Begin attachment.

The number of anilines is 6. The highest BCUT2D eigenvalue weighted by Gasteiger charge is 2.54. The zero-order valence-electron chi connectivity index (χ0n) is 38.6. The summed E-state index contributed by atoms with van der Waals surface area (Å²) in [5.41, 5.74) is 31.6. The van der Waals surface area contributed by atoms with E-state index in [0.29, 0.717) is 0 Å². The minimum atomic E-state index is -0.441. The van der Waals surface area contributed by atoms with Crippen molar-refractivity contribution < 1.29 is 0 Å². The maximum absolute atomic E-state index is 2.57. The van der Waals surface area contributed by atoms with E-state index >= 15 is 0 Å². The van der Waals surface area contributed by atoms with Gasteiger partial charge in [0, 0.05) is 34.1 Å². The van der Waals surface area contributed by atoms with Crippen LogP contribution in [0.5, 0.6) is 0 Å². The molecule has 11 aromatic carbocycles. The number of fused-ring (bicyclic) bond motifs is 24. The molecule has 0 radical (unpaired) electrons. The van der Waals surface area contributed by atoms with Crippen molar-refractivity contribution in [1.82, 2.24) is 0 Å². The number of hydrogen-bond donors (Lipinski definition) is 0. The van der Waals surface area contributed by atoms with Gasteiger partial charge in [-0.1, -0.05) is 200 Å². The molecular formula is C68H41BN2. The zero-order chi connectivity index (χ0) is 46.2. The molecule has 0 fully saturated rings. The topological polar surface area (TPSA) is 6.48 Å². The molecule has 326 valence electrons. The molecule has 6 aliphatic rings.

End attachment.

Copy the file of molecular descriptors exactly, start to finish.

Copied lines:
The number of anilines is 6. The highest BCUT2D eigenvalue weighted by Gasteiger charge is 2.54. The zero-order valence-electron chi connectivity index (χ0n) is 38.6. The summed E-state index contributed by atoms with van der Waals surface area (Å²) in [5.41, 5.74) is 31.6. The van der Waals surface area contributed by atoms with E-state index in [0.29, 0.717) is 0 Å². The minimum atomic E-state index is -0.441. The van der Waals surface area contributed by atoms with Crippen molar-refractivity contribution < 1.29 is 0 Å². The maximum absolute atomic E-state index is 2.57. The van der Waals surface area contributed by atoms with E-state index >= 15 is 0 Å². The van der Waals surface area contributed by atoms with Gasteiger partial charge in [0, 0.05) is 34.1 Å². The van der Waals surface area contributed by atoms with Crippen LogP contribution in [0.5, 0.6) is 0 Å². The molecule has 11 aromatic carbocycles. The number of fused-ring (bicyclic) bond motifs is 24. The molecule has 0 radical (unpaired) electrons. The van der Waals surface area contributed by atoms with Crippen molar-refractivity contribution in [1.82, 2.24) is 0 Å². The number of hydrogen-bond donors (Lipinski definition) is 0. The van der Waals surface area contributed by atoms with Gasteiger partial charge in [-0.1, -0.05) is 200 Å². The molecular formula is C68H41BN2. The zero-order chi connectivity index (χ0) is 46.2. The molecule has 0 fully saturated rings. The topological polar surface area (TPSA) is 6.48 Å². The molecule has 326 valence electrons. The molecule has 6 aliphatic rings.